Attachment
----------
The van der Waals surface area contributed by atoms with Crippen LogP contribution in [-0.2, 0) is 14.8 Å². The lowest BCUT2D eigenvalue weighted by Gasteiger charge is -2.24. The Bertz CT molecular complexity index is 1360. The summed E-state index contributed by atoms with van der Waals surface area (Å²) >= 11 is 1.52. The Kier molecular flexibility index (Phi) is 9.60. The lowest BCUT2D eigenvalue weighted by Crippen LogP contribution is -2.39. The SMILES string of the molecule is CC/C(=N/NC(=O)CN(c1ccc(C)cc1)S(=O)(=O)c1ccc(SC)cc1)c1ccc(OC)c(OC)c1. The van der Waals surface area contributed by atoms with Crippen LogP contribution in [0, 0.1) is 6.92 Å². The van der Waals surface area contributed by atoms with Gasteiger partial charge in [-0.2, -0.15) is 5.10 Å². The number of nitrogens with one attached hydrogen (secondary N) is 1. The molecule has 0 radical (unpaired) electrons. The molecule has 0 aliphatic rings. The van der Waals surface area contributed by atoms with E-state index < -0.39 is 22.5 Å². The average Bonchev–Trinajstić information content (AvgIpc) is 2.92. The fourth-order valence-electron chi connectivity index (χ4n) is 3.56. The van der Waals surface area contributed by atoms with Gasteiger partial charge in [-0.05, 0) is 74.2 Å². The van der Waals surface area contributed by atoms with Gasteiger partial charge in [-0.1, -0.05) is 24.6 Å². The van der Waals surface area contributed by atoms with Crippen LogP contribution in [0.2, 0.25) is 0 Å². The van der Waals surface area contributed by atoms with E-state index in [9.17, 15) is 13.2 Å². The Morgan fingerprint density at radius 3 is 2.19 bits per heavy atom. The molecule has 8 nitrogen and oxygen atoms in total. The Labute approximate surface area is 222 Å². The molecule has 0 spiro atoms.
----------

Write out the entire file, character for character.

The van der Waals surface area contributed by atoms with Crippen LogP contribution in [-0.2, 0) is 14.8 Å². The lowest BCUT2D eigenvalue weighted by Gasteiger charge is -2.24. The Bertz CT molecular complexity index is 1360. The summed E-state index contributed by atoms with van der Waals surface area (Å²) >= 11 is 1.52. The Kier molecular flexibility index (Phi) is 9.60. The lowest BCUT2D eigenvalue weighted by Crippen LogP contribution is -2.39. The SMILES string of the molecule is CC/C(=N/NC(=O)CN(c1ccc(C)cc1)S(=O)(=O)c1ccc(SC)cc1)c1ccc(OC)c(OC)c1. The van der Waals surface area contributed by atoms with Crippen LogP contribution in [0, 0.1) is 6.92 Å². The van der Waals surface area contributed by atoms with Gasteiger partial charge in [-0.2, -0.15) is 5.10 Å². The number of nitrogens with one attached hydrogen (secondary N) is 1. The molecule has 0 radical (unpaired) electrons. The molecule has 0 aliphatic rings. The van der Waals surface area contributed by atoms with E-state index < -0.39 is 22.5 Å². The average Bonchev–Trinajstić information content (AvgIpc) is 2.92. The fourth-order valence-electron chi connectivity index (χ4n) is 3.56. The van der Waals surface area contributed by atoms with Gasteiger partial charge in [-0.05, 0) is 74.2 Å². The van der Waals surface area contributed by atoms with Gasteiger partial charge in [-0.1, -0.05) is 24.6 Å². The van der Waals surface area contributed by atoms with Crippen LogP contribution in [0.2, 0.25) is 0 Å². The van der Waals surface area contributed by atoms with E-state index in [9.17, 15) is 13.2 Å². The Morgan fingerprint density at radius 3 is 2.19 bits per heavy atom. The molecule has 8 nitrogen and oxygen atoms in total. The Labute approximate surface area is 222 Å². The molecule has 0 spiro atoms.